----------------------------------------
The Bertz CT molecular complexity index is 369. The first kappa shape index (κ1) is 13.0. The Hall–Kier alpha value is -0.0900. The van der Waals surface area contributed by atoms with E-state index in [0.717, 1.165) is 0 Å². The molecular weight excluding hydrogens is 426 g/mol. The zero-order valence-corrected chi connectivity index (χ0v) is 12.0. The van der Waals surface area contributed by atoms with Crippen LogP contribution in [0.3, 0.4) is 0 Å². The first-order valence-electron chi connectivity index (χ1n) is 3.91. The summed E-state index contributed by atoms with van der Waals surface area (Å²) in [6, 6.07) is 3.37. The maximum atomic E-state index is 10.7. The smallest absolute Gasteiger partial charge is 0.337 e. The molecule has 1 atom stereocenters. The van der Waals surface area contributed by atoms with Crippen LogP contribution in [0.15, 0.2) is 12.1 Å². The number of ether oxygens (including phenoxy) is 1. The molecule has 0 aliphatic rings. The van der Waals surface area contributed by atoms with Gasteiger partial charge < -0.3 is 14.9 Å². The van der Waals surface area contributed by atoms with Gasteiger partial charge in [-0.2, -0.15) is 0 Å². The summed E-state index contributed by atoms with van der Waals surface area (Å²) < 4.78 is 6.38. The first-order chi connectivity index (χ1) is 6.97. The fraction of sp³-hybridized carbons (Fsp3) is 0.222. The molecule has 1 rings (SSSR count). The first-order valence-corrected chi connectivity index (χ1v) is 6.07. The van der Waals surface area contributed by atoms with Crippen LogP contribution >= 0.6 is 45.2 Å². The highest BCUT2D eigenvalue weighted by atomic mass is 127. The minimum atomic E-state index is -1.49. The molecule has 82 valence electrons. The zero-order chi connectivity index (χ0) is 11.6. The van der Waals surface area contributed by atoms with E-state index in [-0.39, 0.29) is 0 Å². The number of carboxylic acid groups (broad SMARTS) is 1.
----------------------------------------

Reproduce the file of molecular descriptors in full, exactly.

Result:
The Bertz CT molecular complexity index is 369. The first kappa shape index (κ1) is 13.0. The Hall–Kier alpha value is -0.0900. The van der Waals surface area contributed by atoms with E-state index in [0.717, 1.165) is 0 Å². The molecular weight excluding hydrogens is 426 g/mol. The zero-order valence-corrected chi connectivity index (χ0v) is 12.0. The van der Waals surface area contributed by atoms with Crippen LogP contribution in [0.3, 0.4) is 0 Å². The first-order valence-electron chi connectivity index (χ1n) is 3.91. The summed E-state index contributed by atoms with van der Waals surface area (Å²) in [6, 6.07) is 3.37. The maximum atomic E-state index is 10.7. The smallest absolute Gasteiger partial charge is 0.337 e. The molecule has 1 atom stereocenters. The van der Waals surface area contributed by atoms with Crippen LogP contribution in [0.15, 0.2) is 12.1 Å². The number of ether oxygens (including phenoxy) is 1. The molecule has 0 aliphatic rings. The van der Waals surface area contributed by atoms with Gasteiger partial charge < -0.3 is 14.9 Å². The van der Waals surface area contributed by atoms with Gasteiger partial charge in [-0.2, -0.15) is 0 Å². The summed E-state index contributed by atoms with van der Waals surface area (Å²) < 4.78 is 6.38. The first-order chi connectivity index (χ1) is 6.97. The fraction of sp³-hybridized carbons (Fsp3) is 0.222. The molecule has 1 rings (SSSR count). The first-order valence-corrected chi connectivity index (χ1v) is 6.07. The van der Waals surface area contributed by atoms with Crippen LogP contribution >= 0.6 is 45.2 Å². The highest BCUT2D eigenvalue weighted by atomic mass is 127. The minimum atomic E-state index is -1.49. The molecule has 82 valence electrons. The zero-order chi connectivity index (χ0) is 11.6. The van der Waals surface area contributed by atoms with E-state index in [-0.39, 0.29) is 0 Å². The number of carboxylic acid groups (broad SMARTS) is 1.